TALKING IMAGES 22 – THE FUJIFILM X-T1: FIRST IMPRESSIONS ( #X-T2 )

 

 

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Sunlight on oak leaves, in our back garden; X-T1 with Fujinon 55-200 at 300mm (equivalent); 800 ISO; Lightroom.

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Having had the X-T1 camera for a short while now, but NOT having yet taken it out for some “serious” photography, here are some first impressions.

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POSITIVES

The X-T1 is certainly smaller and lighter than my full frame Nikons and, while this is not too much of an issue at the moment, it may become one as I get (ever!) older.  And if I ever need lighter gear to go somewhere, this is what I’ll take. 

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If I need something even lighter and more compact, its the Canon G11 PowerShot.  But I’m not sure that I’d like the X-T1 to be any smaller than it is – someone said that the smaller X-T10 is too small, at least for anyone with big hands (which I don’t have), and I go along with that.

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The X-T1 has a wonderfully large and bright electronic viewfinder (EVF), which I think is best used at Full size rather than Normal.  This viewfinder has (customisable) shooting info all around it, and a live view histogram, and a very simple but effective virtual horizon too – all of which make the camera a joy to use.  But, unlike an optical viewfinder, this EVF will of course use up battery power, and I’ve yet to see how the battery lasts on a long trip.

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NEGATIVES

The auto focus is not bad, but it not up there with the Nikons – but then maybe I would have been surprised if it was.  Most of my pictures don’t need blisteringly fast auto focus, but for those that do, like the one below (Somerset Levels 268) in which the car was haring away from me at great speed, my confidence in the X-T1 would not be rock solid.  However, that said, I’d put money on an X-T2 appearing soon, and I bet that it will have considerably improved auto focus – and this week’s Amateur Photographer  (4 June 2016) thinks that what the X-T1 needs is the much improved AF speed of its recently updated stable mate, the X-Pro2 >>> and I bet that’s what’s coming!

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The X-T1 does have a handgrip on the front and a thumb rest on the back but, while being better than nothing, they’re not quite big enough for even my medium-sized hands.  But, as an example of the thought and foresight that Fujifilm are putting into their cameras, they have also provided an extra handgrip, and a vertical battery grip too (for shooting in portrait format), both of which can be purchased separately.  But I tried out the handgrip and found it unsuitable for my hands – my index finger just wouldn’t rest comfortably on the shutter release.  And adding the vertical battery grip just adds more bulk and weight to what is supposed to be a lighter camera, so I’m not going down that road either.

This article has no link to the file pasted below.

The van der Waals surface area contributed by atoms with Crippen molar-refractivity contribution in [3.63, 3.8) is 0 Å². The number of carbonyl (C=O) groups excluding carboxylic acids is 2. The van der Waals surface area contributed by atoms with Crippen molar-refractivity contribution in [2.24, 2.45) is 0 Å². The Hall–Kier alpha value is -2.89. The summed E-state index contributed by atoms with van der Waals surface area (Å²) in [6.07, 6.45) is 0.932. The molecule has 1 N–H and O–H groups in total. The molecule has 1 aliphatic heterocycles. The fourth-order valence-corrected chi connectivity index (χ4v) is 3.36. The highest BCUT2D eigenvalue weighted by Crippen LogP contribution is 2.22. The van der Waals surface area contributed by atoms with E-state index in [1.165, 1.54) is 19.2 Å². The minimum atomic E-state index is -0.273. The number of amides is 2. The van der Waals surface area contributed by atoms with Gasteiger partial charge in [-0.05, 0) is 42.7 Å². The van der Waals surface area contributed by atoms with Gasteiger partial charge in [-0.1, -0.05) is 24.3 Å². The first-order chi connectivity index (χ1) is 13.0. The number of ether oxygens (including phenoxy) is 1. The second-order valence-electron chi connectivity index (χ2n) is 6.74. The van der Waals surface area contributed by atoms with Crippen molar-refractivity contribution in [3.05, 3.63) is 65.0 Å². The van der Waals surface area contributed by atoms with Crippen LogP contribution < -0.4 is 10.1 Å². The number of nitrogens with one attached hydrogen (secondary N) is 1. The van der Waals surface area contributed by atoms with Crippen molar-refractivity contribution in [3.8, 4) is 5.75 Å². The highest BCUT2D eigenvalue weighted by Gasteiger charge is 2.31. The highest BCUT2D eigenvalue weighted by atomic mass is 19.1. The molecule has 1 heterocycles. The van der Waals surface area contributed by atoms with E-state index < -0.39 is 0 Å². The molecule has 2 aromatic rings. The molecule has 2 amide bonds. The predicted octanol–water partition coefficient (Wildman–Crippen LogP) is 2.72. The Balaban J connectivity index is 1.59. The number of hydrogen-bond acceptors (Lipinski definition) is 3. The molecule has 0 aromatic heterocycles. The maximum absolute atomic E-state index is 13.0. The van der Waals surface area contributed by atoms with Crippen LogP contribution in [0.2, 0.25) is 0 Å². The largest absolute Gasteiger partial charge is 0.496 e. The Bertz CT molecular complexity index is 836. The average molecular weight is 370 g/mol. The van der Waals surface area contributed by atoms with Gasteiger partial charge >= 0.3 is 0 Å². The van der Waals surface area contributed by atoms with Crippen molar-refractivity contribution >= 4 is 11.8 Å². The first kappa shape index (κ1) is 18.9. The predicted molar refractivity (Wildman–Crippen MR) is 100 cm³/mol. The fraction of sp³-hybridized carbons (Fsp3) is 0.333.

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I much prefer the Nikons’ deeper, chunkier grips – OK, these are bigger and heavier cameras and lenses, but those no-nonsense grips make holding them securely, even with only one hand, much easier.

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LAST THINGS, INCL SOFTWARE

The X-T1 gets to me more and more, the more I learn about it and play with it.  And its going with me down to the Somerset Levels early tomorrow morning – so we shall see!

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Oh yes, and to handle the X-T1’s RAW files I’ve signed up to Lightroom, via Adobe’s Creative Cloud.  Reading about Lightroom for sometime, I received the impression that its vast and complex, but now I can see that it doesn’t have to be that way at all, so that’s fine.  In particular, I’ll probably keep my Lightroom Catalogue file quite small in size – I’m glad to see that material can be removed from this file, as well as added.

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My Nikon RAW files may continue being processed in Capture NX2.  And I hope that the software I treasure most – Nik’s Silver Efex Pro 2 and Color Efex Pro 4 – will go on forever!

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About Adrian Lewis
Photographer working in monochrome, colour and combinations of the two - with a great liking for all sorts of images, including Minimalism, landscapes, abstracts, soft colour, people, movement, nature - I like to be adventurous in my photography, trying new ideas and working in many genres. And I'm fond of Full English Breakfasts and Duvel golden ale, though not necessarily together.